jjslash writes "It has been six years in the making, with the original goal of the project intending to reignite computer programming in schools across the country. Despite those honorable intentions, the $35 ARM-based credit-card sized computer has captured the imagination of programmers, consumers and tinkerers alike, resulting in unprecedented demand for the product. Last month the first 10,000 credit-card sized computers were set to make their way to those who pre-ordered them back in February. TechSpot takes a look at the Pi Model B, covering the basic steps for setting up the computer, as well as basic post-installation tasks those first using it might encounter."
Overly Critical Guy writes "Auto makers are launching a universal EV charger that charges an electric vehicle in 15 to 20 minutes. The standard, called Combined Charging System, has been approved by the Society of Automotive Engineers and ACEA, the European association of vehicle manufacturers, as the standard for fast-charging electric vehicles."
bonch writes "Apple has quietly replaced the iPad 2's A5 with a smaller 32nm die that increases battery life by 15 to 30%. It's theorized that Apple is using the iPad 2 as a test bed for the new hardware platform, which shrinks the surface area of the A5 to 57% of the previous size."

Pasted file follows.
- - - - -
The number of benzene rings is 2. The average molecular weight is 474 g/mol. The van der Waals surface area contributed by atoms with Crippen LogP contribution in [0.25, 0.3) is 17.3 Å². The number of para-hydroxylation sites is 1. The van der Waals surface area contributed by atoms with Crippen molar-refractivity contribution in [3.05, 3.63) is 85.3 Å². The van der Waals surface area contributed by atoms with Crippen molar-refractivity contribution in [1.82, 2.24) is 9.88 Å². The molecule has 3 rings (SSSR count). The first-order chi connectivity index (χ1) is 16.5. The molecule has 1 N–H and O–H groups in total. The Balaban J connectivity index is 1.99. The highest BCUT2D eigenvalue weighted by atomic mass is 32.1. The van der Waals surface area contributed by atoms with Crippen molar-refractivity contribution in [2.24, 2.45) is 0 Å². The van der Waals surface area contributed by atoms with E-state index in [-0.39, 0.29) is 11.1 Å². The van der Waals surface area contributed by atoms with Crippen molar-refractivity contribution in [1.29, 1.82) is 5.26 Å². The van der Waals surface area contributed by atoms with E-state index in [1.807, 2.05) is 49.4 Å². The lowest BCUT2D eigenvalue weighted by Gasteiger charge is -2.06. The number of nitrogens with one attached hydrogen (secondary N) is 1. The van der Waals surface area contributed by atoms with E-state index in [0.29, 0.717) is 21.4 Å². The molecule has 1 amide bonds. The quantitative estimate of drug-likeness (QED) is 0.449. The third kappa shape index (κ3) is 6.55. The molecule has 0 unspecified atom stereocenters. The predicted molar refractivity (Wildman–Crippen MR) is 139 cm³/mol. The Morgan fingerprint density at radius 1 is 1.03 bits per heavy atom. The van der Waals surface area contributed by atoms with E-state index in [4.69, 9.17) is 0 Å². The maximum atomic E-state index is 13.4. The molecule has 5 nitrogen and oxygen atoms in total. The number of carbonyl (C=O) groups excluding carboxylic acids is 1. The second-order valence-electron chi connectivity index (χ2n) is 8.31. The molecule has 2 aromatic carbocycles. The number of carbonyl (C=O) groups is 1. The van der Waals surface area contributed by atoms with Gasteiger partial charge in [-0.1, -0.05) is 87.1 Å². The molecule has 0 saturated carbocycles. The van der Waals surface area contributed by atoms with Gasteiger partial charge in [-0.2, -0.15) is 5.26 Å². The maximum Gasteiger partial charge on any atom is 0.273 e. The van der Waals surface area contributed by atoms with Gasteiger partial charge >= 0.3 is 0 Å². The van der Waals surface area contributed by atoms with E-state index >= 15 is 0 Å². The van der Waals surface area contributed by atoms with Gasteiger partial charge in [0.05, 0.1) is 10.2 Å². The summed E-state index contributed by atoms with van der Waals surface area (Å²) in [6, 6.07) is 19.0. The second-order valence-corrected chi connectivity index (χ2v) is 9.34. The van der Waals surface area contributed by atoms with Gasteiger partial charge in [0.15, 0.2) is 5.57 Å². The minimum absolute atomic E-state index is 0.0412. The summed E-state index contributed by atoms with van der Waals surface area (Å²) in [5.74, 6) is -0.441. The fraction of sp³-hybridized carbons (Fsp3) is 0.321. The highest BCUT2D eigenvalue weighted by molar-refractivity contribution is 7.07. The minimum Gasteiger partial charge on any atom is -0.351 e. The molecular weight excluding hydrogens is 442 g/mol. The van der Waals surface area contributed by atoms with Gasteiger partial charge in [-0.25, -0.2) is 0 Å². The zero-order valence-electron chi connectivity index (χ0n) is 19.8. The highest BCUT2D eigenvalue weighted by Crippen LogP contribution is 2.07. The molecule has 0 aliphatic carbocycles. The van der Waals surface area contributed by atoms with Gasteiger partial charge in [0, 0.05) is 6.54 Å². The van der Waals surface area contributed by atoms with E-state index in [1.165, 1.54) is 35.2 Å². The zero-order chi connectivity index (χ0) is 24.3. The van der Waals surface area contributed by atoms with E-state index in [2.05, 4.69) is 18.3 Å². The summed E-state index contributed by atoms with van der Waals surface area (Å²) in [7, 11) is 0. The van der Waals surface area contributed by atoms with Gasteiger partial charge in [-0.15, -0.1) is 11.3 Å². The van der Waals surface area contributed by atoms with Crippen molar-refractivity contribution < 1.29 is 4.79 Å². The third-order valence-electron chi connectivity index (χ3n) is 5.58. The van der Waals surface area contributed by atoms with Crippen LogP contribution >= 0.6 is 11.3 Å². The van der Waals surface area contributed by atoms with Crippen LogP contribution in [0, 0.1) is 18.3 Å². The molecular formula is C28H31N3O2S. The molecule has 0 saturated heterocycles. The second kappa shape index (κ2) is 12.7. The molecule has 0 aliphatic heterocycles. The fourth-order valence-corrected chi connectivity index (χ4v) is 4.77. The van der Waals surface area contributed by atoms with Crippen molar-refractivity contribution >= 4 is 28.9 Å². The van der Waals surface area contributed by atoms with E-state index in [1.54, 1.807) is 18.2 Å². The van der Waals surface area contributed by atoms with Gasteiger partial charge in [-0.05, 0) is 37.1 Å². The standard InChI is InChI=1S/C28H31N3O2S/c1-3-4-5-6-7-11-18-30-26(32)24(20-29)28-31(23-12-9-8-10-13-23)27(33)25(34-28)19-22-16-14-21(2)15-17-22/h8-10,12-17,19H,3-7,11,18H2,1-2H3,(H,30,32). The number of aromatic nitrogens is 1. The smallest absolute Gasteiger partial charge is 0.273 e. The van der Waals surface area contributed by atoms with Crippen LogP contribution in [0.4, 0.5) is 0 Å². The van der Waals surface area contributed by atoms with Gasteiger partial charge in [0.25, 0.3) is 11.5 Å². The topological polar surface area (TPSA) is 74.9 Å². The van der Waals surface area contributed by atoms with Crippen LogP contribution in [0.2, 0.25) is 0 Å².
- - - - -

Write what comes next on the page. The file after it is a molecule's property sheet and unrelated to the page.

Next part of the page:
suraj.sun writes "Bloomberg is reporting on Google's negotiation with the U.S. Federal Trade Commission over 'how big a fine, which could amount to more than $10 million, it will have to pay for its breach of Apple's Safari browser. The fine would be the first by the FTC for a violation of Internet privacy as the agency steps up enforcement of the Web.' Last year, Google agreed to a settlement in which the FTC would monitor Google's privacy practices for an extended period of time. 'The 20-year settlement bars Google from misrepresenting how it handles user information and requires the company to follow policies that protect consumer data in new products.' This February, Google was found to be bypassing privacy controls in Safari by making the browser think a user was submitting a form, when they actually weren't. '(The code used by Google was part of its program to place the "+1" button in advertisements.) At the time, the company issued a statement saying that the circumvention wasn't intentional, but privacy groups were still quick to file complaints with the FTC over Google's actions. That was quickly followed by a class-action lawsuit and an investigation by European regulators.'"
Overly Critical Guy writes "British Prime Minister David Cameron will announce network-filtering plans targeted at porn websites, possibly requiring users to 'opt-in' with their ISP to access such content. The idea has support from MP Claire Perry, who said, 'There is a "hands off our internet" movement that sees any change in how access is delivered as censorship.'"
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bonch writes "U.S. Immigration and Customs Enforcement seized a hip-hop website based on RIAA claims of copyright infringement for prerelease music tracks. They held it for a year before giving it back due to lack of evidence. Unsealed court records (PDF) show that the government was repeatedly given time extensions to build a case against Dajaz1.com, but the RIAA's evidence never came. The RIAA has declined to comment."